Daymare is a classic action / horror, 3rd person shooter game where you get to experience a mutated undead infection through the eyes and actions of 3 different characters. Liev, Sam and Raven all are very diverse in their personalities, ways, background and experience, and each react very differently to the spreading of the horrid mutagen.
Coming out on the 17th of September, this title is packed with hard to kill mobs and brain teasing puzzles that are sure to keep you stimulated and on your toes.
|Danger lies inside…. Hint: their faces are melted, and they will try to eat you.|
The game follows a pretty simple and linear story mode; You must follow the path before you, kill some mobs, do a puzzle, watch a cutscene, have a slightly more difficult mob/boss to kill, then you’re done the chapter. The repetitive process thankfully doesn’t feel monotonous… Neither does it feel too tedious. During the gameplay, the story kept flowing nicely without being dragged down by the continuous sequence.
You start the game by playing Agent Liev, a special agent part of a task force on a mission to recover some highly valuable samples of a bio-weapon, in a lab that has, of course, been contaminated and locked up in a deadly quarantine. From the very first images you get, the game set a gritty, dark and eerie atmospheric vibe, with the ambient darkness and pouring rain. As you guide Agent Liev through the desolate laboratory, 2 things are already certain; 1st thing is that you clearly will be dealing with tons of zombies and an infection spreading far and wide, and 2nd that your current character really isn’t a such a good guy.
It is a bit a bit refreshing in a way that you usually get to play the good guy saving the world, not an arrogant asshole who seemingly takes pleasure in murdering defenseless civilians as much as the infected. Liev obviously has no remorse killing potential civilian and scientists that could cause a threat of failure, or not, to his mission, making snarky comments or feigning some form of empathy just before he blows up their brains.
|Discovering dark and twisted experiments in the laboratory.|
Unfortunately, from early on, I felt that the dialogue set a humoristic tone, more so than a dramatic one, being very over the top and exaggerated. The characters often made me laugh as they argued like children, or made silly remarks about the world, or other characters around them, which mostly all sounded very unnatural and forced. I get that it is a fantasy game, but nobody would naturally talk like that, stating obvious explanations, making pointless remarks, and talking to themselves in a way to hold the player’s hand, more than once, making the “tragic scenes” unfortunately hilarious.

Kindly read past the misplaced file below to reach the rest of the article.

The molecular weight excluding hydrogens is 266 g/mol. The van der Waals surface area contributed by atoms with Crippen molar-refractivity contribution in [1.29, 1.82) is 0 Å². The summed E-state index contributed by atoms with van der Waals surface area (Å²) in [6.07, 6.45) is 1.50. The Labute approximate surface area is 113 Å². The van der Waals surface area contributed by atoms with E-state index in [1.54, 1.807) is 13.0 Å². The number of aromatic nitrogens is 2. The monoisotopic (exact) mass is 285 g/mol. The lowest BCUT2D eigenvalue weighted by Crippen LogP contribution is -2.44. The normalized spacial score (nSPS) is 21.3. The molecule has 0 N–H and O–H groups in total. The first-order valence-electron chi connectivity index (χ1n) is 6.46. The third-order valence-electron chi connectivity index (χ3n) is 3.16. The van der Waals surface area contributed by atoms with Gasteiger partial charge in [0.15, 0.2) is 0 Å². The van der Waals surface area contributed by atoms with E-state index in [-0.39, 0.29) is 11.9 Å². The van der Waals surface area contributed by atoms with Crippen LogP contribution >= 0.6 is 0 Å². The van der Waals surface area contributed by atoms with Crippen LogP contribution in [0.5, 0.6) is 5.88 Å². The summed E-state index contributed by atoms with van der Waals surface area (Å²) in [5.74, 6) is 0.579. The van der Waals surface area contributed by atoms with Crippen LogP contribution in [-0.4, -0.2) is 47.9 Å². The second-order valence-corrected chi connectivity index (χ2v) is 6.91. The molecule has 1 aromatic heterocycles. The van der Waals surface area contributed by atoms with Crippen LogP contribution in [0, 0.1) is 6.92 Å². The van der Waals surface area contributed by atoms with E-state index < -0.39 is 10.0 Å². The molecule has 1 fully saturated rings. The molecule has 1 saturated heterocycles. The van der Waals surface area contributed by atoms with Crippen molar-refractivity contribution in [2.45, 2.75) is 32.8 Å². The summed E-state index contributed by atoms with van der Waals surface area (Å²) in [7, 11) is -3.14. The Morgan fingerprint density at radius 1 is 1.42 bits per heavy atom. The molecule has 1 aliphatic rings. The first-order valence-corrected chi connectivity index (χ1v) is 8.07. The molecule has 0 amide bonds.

Your second playable character only manages to make the comical dialogue even worse. Sam would probably be what the game wants us to believe to be the “average joe” reaction to the zombie infection… But he only comes off as unstable, unwise, and very much exaggerated in all his reactions. I simply couldn’t take him seriously and never truly got myself to care about his side of the story… even in all its “tragedy”.
The puzzles are classic in nature. You must analyze some nearby clues to unlock the next part of your chapter, often in form of a locked door. Some are more logical, others more reliant on pure guess or luck.
|The now infamous bookcase puzzle kept me busy for quite a while. I’ll never look at books the same way ever again.|
That put aside, the character models and general looks of the game are quite decent. It flows nicely, with fluid movements and little details that aim to make the world more immersive. If it wasn’t for the fences and obvious railroading keeping you on the right path to follow, you could almost get the feeling that the cities and areas that you are visiting are immersive, living, and well designed.
The hit boxes can be a bit wonky at times, especially around the shoulders and head areas of the mobs, and with some unflattering camera angles, as your bullets seem to magically teleport behind the mobs, or on unmoving props set before your character, in front of the camera view.
But, aside from that, the mutant zombies feel agile, intelligent considering their infected brains, and dangerous. They are quite fast and resilient. Quiet and deadly. More so than the usual zombies we get in games.
|This beautiful face will be chasing, spitting and snarling at you.|
They are also quite numerous; to a point that you simply cannot down all of them with the limited amount of ammo that your characters carry. That’s a good thing, though: That factor manages to create a sense of urgency and risk, which encourages you to keep pushing through the dangerous waves. That time sensitive feeling is only amplified by feature that I personally found great, such as real time inventory, reloading, hacking and healing. You also have the option of a slow reload, that puts the empty ammo cartridge back into your inventory or, a fast one, which drops the cartridge on the ground so you can focus on the enemies in front of you.
That urgency does get a bit stalled when you die and must go through what I found to be long loading screens, and you quickly realize that there aren’t that many checkpoints to go around all through the chapters. If you aren’t careful in your endeavors, you will be going through many, many reloading of your chapters, as you go through trial and error trying to figure out where to go, and what to do, since you don’t have enough ammo to waste it. And that gets quite frustrating after 2 or 3 times, and I had to put the game on hold a few times, because I didn’t feel like going through the painful restart of the same, previous segment I’ve done many times before.
|Raven being the badass he is.|